I have got a lot of acamprosate with me now but i wont try it before i tried my memantine (which i'm gonna start next week), anyway i tought this was pretty interesting.
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Old 01-13-2010, 06:22 AM   #2 (permalink)
 
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I wasnt aware of any trials with acamprosate used for anxiety, however i just found this open label trial.

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In this open-label study, acamprosate demonstrated a significant positive effect in decreasing anxiety for most patients. The side effect profile was substantially similar to that reported in the clinical trials. However, these data must be interpreted with caution as preliminary. Limitations to this study include the fact that only 1 clinician was involved in all aspects of the treatment. Although the clinician and the patients rated anxiety separately, the clinician based ratings on interviews with the patients. Thus, there were no truly “blind” raters. In addition, the sample size was modest; however, the effect sizes were substantial.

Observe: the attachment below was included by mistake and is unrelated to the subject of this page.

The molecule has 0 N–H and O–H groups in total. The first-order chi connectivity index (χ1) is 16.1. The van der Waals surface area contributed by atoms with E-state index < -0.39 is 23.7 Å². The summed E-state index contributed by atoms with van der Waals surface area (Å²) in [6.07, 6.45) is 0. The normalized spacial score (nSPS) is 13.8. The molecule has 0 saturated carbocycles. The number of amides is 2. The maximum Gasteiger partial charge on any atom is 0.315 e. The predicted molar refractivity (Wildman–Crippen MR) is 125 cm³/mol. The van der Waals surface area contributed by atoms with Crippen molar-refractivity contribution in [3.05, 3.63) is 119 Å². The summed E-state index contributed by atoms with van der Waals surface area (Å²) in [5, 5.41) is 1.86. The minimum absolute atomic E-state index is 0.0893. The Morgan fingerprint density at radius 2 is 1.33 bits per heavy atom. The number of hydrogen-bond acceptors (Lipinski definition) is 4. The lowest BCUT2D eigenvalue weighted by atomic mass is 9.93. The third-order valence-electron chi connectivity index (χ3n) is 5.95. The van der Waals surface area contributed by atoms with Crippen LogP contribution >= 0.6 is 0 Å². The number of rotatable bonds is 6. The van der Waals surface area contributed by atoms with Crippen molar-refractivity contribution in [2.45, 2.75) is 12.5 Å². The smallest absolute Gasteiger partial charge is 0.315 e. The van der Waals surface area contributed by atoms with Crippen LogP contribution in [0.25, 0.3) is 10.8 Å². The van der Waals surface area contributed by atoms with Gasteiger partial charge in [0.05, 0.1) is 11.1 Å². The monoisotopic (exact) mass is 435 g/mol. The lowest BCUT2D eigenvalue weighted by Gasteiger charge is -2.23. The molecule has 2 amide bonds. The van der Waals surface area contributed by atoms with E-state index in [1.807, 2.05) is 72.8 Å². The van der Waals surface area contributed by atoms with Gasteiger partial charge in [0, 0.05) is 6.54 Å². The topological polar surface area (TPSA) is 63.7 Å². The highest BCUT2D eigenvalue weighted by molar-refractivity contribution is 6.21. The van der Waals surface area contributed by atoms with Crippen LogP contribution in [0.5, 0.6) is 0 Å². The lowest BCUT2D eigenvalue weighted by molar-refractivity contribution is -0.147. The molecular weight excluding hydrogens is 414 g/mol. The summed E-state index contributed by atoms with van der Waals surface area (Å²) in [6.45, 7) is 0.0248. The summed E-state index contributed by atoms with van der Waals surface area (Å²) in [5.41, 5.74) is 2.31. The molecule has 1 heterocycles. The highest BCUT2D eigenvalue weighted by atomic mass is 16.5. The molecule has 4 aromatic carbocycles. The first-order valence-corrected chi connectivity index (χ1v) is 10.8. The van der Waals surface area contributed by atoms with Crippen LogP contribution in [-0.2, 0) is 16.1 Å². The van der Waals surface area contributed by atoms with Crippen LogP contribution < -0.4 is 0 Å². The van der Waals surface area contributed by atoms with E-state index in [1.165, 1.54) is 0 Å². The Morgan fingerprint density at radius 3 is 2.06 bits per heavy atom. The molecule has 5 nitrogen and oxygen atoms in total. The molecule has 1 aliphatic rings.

http://www.ncbi.nlm.nih.gov/pmc/articles/PMC2781041/

Looks interesting.
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Old 01-13-2010, 08:26 AM   #3 (permalink)
 
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Ive just tried a first dose of acamprosate to see what effect it has on me. So far i noticed sedation (which isnt that bad) and my mind seems more clear, i also feel calmer then usual. As far as social anxiety i dont notice a significant effect, but take in mind that i also dont notice anything from benzo's, opiates and other substances unless i'm on amphetamine (my mind is pretty strange to say the least).

So I pretty much expected it to not cause a significant improvement, but i wanted to try it on its own first anyway.

I'm gonna try it in combination with a stimulant to know what it exactly does.